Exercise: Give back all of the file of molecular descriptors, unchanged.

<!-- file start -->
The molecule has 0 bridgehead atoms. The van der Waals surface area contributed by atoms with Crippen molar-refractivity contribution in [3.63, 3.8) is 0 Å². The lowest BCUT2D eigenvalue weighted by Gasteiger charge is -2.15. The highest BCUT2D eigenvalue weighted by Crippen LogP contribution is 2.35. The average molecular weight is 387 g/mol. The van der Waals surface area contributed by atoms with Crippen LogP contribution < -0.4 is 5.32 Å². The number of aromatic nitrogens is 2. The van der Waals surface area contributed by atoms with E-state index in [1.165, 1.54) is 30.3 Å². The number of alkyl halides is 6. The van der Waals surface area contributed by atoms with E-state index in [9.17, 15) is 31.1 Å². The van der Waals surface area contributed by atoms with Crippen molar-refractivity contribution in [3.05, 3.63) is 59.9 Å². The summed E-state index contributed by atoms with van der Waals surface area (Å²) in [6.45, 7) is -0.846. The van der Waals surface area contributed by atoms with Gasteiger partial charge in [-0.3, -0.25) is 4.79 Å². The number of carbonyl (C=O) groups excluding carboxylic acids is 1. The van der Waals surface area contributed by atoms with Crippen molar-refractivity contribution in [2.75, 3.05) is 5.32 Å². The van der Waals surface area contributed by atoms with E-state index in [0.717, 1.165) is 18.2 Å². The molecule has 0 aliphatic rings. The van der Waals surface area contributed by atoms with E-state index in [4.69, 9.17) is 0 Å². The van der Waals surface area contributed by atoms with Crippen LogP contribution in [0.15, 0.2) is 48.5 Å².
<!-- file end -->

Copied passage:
The molecule has 0 bridgehead atoms. The van der Waals surface area contributed by atoms with Crippen molar-refractivity contribution in [3.63, 3.8) is 0 Å². The lowest BCUT2D eigenvalue weighted by Gasteiger charge is -2.15. The highest BCUT2D eigenvalue weighted by Crippen LogP contribution is 2.35. The average molecular weight is 387 g/mol. The van der Waals surface area contributed by atoms with Crippen LogP contribution < -0.4 is 5.32 Å². The number of aromatic nitrogens is 2. The van der Waals surface area contributed by atoms with E-state index in [1.165, 1.54) is 30.3 Å². The number of alkyl halides is 6. The van der Waals surface area contributed by atoms with E-state index in [9.17, 15) is 31.1 Å². The van der Waals surface area contributed by atoms with Crippen molar-refractivity contribution in [3.05, 3.63) is 59.9 Å². The summed E-state index contributed by atoms with van der Waals surface area (Å²) in [6.45, 7) is -0.846. The van der Waals surface area contributed by atoms with Gasteiger partial charge in [-0.3, -0.25) is 4.79 Å². The number of carbonyl (C=O) groups excluding carboxylic acids is 1. The van der Waals surface area contributed by atoms with Crippen molar-refractivity contribution in [2.75, 3.05) is 5.32 Å². The van der Waals surface area contributed by atoms with E-state index in [0.717, 1.165) is 18.2 Å². The molecule has 0 aliphatic rings. The van der Waals surface area contributed by atoms with E-state index in [4.69, 9.17) is 0 Å². The van der Waals surface area contributed by atoms with Crippen LogP contribution in [0.15, 0.2) is 48.5 Å².